Three prominent gaming companies reported their fiscal experience for the quarter that ended on Dec. 31, 2005, last week with each showing strong results.
Yet, since the performances of Harrah’s Entertainment Inc. (HET), MGM MIRAGE Inc. (MGM) and Wynn Resorts Ltd. (WYNN) were pretty much expected, investors reacted to the announcements with little more than a yawn.
Harrah’s Entertainment reported revenues nearly doubled those of the previous year primarily because of the addition of the Caesars Entertainment properties that help boost revenues 76% to $2.1 billion from last year’s $1.2 billion.
Adjusted earnings per share from continuing operations were $0.66 and increase of nearly 12% over the previous year. Among the adjustments made during the period were $88.7 million of intangible assets at its Biloxi, Miss. property; $56.1 million pre-tax of goodwill on its Lake Charles, La., property, and $78.6 million, after tax, on its Gulfport, Miss. property.
Also, the company recorded a $19.2 million recovery on the Lake Charles casino.
After these adjustments, HET recorded income from operations of $111.5 million, down from the comparable period’s $165 million, making the net loss for the quarter $142.2 million. In the fourth quarter of 2004, the net income was $76.9 million.
However, the company noted that same store sales at what is described as "legacy" Harrah’s properties rose 12.3% while cross-market play increased 23.3%.
Commenting on the quarter’s experience, Gary Loveman, chairman and CEO, remarked, "Effective marketing stimulated increased customer loyalty at the Harrah’s and Horseshoe brands resulting in both trip growth and higher spending per trip across our portfolio of legacy properties."
It was a record quarter for MGM MIRAGE with adjusted earnings from continuing operations per diluted share of $0.35, a 25% jump over the $0.28 earned in the fourth quarter of 2004.
The company said it continued to benefit from its acquisition of the Mandalay Resort properties.
Net revenues increased 65% to $1.8 billion while same store net revenues increased by 11% over the previous year.
Non-gaming revenues also increased with same-store hotel revenues up 20% and same store food and beverage revenues up 17%. As for the revenues per available room, the company’s Las Vegas Strip resorts increased 8% on both a same-store and pro-forma basis.
Among the negative impacts, the company said, were the table game hold percentage which fell by 200 basis points and the corporate expense that increased from $32 million to $40 million due to non-recurring merger integration costs and litigation accruals.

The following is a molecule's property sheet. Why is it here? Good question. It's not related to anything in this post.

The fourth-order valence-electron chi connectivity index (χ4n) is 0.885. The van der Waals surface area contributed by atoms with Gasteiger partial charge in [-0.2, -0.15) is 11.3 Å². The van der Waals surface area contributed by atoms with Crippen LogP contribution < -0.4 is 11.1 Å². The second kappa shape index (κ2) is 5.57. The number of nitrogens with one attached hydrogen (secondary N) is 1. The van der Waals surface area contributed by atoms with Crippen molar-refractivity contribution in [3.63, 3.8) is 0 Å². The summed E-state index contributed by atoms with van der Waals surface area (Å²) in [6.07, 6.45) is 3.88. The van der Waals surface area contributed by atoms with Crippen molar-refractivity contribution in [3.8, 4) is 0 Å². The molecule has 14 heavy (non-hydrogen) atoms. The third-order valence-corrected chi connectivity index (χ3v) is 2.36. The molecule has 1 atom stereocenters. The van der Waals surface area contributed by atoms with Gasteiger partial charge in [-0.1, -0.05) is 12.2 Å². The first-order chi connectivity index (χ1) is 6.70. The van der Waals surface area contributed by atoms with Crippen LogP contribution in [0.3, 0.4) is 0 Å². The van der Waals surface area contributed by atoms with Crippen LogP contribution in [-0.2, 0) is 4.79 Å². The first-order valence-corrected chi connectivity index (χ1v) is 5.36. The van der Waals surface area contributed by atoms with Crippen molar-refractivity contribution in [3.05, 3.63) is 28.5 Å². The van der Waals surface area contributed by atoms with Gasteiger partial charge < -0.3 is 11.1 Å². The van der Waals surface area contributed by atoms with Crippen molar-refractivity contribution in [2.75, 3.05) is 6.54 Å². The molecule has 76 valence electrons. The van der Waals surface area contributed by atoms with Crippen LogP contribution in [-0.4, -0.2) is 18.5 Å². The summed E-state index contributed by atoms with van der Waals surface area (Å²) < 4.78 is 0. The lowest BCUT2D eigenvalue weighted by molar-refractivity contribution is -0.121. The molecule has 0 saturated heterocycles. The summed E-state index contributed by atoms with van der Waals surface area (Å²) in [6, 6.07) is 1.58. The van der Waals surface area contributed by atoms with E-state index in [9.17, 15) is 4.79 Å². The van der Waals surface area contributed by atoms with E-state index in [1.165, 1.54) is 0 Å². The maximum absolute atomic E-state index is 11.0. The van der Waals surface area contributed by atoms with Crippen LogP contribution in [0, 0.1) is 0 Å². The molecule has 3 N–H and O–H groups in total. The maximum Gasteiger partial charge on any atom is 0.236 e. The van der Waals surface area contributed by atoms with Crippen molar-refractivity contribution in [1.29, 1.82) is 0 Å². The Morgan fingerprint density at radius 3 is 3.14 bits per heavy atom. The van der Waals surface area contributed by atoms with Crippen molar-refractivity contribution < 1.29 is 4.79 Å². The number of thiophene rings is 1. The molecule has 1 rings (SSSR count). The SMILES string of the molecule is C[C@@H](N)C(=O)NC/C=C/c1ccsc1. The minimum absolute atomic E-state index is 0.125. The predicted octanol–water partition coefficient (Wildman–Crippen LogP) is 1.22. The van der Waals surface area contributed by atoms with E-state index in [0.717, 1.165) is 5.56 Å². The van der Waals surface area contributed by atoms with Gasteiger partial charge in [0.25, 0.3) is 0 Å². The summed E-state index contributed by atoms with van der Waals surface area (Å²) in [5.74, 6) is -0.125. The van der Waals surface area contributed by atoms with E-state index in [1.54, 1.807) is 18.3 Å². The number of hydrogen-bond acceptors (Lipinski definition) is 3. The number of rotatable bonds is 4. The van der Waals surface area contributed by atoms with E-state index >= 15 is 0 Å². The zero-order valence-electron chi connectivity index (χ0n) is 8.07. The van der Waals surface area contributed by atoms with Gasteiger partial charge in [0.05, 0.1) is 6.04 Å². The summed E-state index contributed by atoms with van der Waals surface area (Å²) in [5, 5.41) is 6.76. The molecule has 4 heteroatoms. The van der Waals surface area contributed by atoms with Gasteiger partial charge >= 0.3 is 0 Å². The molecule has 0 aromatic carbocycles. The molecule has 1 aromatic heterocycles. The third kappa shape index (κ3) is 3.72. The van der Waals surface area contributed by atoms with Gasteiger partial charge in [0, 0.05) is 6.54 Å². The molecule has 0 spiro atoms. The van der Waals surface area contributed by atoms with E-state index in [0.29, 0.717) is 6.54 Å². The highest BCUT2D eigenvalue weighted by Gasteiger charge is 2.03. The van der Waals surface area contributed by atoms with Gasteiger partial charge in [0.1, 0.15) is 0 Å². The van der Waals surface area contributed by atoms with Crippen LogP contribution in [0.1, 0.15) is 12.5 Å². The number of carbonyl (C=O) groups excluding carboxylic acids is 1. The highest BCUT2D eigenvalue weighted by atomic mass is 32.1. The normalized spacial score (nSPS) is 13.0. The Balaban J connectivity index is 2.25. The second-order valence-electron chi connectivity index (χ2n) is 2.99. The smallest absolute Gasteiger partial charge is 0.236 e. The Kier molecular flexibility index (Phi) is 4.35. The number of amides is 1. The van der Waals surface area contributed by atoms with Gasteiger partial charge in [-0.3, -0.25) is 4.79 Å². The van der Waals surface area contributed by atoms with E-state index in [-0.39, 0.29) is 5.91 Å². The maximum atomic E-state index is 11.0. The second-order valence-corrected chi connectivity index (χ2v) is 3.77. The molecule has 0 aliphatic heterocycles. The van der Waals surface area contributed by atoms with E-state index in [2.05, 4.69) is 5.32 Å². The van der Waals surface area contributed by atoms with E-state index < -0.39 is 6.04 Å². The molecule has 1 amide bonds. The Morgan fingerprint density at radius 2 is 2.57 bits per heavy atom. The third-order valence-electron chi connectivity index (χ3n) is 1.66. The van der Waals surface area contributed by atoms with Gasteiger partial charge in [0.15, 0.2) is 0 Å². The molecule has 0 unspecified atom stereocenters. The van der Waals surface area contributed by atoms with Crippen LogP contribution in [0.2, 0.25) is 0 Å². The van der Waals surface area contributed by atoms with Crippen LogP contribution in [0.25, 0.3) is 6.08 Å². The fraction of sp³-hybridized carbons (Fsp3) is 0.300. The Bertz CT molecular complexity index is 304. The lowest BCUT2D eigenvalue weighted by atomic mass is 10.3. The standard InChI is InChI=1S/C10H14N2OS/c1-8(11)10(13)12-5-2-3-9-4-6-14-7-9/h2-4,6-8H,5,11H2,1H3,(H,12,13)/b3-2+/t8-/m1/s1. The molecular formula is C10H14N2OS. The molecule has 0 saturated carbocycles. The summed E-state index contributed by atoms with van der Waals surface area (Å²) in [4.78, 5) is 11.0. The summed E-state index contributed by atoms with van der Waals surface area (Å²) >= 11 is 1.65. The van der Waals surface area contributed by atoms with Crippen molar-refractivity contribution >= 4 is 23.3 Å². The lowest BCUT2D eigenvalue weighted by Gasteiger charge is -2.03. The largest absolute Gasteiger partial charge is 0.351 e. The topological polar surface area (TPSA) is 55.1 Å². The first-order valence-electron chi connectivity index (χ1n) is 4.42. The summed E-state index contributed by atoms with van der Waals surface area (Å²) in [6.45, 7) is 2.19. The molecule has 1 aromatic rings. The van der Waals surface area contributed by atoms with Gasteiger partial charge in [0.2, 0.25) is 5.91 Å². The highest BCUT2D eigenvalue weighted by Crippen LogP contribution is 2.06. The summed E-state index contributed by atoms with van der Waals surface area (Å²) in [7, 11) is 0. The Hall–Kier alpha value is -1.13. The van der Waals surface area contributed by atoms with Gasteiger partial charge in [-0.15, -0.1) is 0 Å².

Also affecting the results were the closure of Beau Rivage that was damaged by Hurricane Katrina and a tax benefit experienced in the comparable quarter of 2004 that was not received this year from its partnership at the Borgata Resort in Atlantic City.
For the full year, the company had net revenues of $6.5 billion, an increase of 11% over 2004 which produced adjusted earnings of $479.1 million, easily topping the previous year’s $371.1 million.
Although the financial experience for the quarter was mainly on the Las Vegas Strip property of Wynn Resorts, Ltd., the company focused more of its immediate future planning on its Macau property that will open in the third quarter.
For the quarter ended on Dec. 31, 2005, Wynn Las Vegas generated net gaming revenues of $131.9 million with table games generating a per table per day win of $8,842 on a win percentage of 21.3%.
Gross non-gaming revenues were $177.2 million with room revenues at $64.3 million. Average daily room rate was $278 on an occupancy rate of 92.7%.
For the full year that began with the property’s opening on April 28, the net gaming revenues were $353.7 million while net non-gaming revenues were $368.3 million.
After booking one-time charges for both the Las Vegas casino and the Macau property, the company lost $11.4 million during the fourth quarter. Excluding $16.5 million charges, the company earned $5 million or $0.05 per share.
Chairman and CEO Steve Wynn, who just returned from a visit to Macau said the construction of the property was progressing on time and within budget. It will have 600 hotel rooms and suites and about 100,000 square feet of casino gaming space. There will be seven restaurants and a retail area of 26,000 square feet.
A second phase to the Macau casino will open in the third quarter of 2007.